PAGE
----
Home|Journals Follow on Twitter| Subscribe to List

Directory for Medical Articles

Open Access

Case Report

Med Arh. 2019; 73(2): 126-130

Ethical and Legal Dilemmas Around Termination of Pregnancy for Severe Fetal Hydrocephalus, Spina Bifida Aperta and Meningomyelocoella

Anis Cerovac; Adnan Šerak; Haris Zuki& ;; Enida Neva& ;inovi& ;; D& ;enita Ljuca; Alma Brigi& ;; Dubravko Habek.

Introduction: There are many ethical and moral dilemmas regarding the termination of pregnancy(TOP) with severe fetal anomalies. Aim: Our aim is to present a case of severe fetal hydrocephalus (HCP), spina bifida aperta and, meningomyelocoella (MMC). Case report: A gynecologist examined a 23-year-old patient with vital pregnancy of 24/25 week of gestation (WG) with the anomaly of the fetus. At the Perinatological Medical Advisory Board, a decision was made that the pregnancy should be continued and monitored bearing in mind that pregnancy exceeded the legal framework for TOP. Medical Advisory Board’s ultrasound examination showed the following: severe hydrocephalus (HCP), spina bifida aperta, hyperehogen intestine, pes equinovarus. Via multidisciplinary consultation it was decided to make a delivery with the elective caesarian section (CS) causing as little trauma to the fetus as possible, with 37 WG completed due to the pelvic presentation and fetal anomalies. The patient gave birth via CS to a live female newborn–birth weight 3920 grams, birth length 56 cm, head circumference 48 cm, and Apgar score 8/8. The head was hydrocephalic with spaced suture. There was thoracolumbar defect of spina bifida aperta and meningomyelocele (MMC) 10x12 cm in size. An urgent surgical procedure - the external ventricular derivation of the liquor, and then the successful resection and plastic meningomyelocele was performed by a team of neuro and plastic surgeons. During the fourth postoperative day due to a suspicion of abscess collection and febrility of the mother a relaparotomy is performed and the abscess collection of Retzius space was found. Due to the fall in blood count, blood transfusion in a total dose of 580 ml was given. The patient was discharged on a home treatment as she had a regular general and local status. After the surgery, the condition of the newborn resulted in deterioration, the progression of HCP and dehiscence of head wounds and the thoracolumbar region, in spite of all the measures taken. At that time a decision was made to provide palliative care and this decision was conveyed to the mother. The child had a prolonged apnoeic episode and was not resuscitated. The child died in hospital after surviving for two months postpartum. Conclusion: Indication of TOP based on fetal anomalies could be a medical decision but also a personal moral choice of the mother related to legal rules, socio-cultural values and religious beliefs.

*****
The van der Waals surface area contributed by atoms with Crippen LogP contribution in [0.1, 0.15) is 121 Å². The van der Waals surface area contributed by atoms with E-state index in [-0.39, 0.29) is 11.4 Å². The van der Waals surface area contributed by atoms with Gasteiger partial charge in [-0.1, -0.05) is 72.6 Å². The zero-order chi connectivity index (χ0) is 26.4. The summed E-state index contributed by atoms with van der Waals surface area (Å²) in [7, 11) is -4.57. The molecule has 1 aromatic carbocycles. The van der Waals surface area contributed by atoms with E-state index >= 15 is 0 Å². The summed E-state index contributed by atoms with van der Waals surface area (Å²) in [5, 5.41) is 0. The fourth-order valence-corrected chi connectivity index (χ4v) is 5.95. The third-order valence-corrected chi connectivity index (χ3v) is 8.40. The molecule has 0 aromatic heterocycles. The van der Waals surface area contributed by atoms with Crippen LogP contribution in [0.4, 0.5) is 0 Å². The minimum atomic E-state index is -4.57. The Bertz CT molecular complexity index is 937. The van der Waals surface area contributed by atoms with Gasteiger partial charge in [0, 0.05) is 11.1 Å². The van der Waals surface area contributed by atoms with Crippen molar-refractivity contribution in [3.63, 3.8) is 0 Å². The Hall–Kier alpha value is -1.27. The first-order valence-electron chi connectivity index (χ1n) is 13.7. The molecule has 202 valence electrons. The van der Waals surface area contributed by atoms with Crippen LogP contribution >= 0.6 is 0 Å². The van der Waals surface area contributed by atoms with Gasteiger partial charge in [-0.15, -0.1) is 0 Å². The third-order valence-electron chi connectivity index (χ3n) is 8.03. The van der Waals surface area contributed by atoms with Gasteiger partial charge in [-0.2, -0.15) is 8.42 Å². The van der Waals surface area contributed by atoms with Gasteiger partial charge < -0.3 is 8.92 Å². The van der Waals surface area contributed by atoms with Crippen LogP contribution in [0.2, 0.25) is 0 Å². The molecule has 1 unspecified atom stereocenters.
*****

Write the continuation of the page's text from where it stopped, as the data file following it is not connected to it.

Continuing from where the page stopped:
Key words: Fetus as a patient;Fetal anomalies;Delivery;Ethics;Termination of pregnancy

Share this Article

Journal of Molecular Pathophysiology


ScopeMed Home
Follow ScopeMed on Twitter
Article Tools
eJPort Journal Hosting
About ScopeMed
License Information
Terms & Conditions
Privacy Policy
Suggest a Journal
Publisher Login
Contact Us

The articles in Scopemed are open access articles licensed under the terms of the Creative Commons Attribution-NonCommercial-ShareAlike 4.0 International License (https://creativecommons.org/licenses/by-nc-sa/4.0/) which permits unrestricted, non-commercial use, distribution and reproduction in any medium, provided the work is properly cited.
ScopeMed is a Database Service for Scientific Publications. Copyright ScopeMed Information Services.
Scopemed Buttons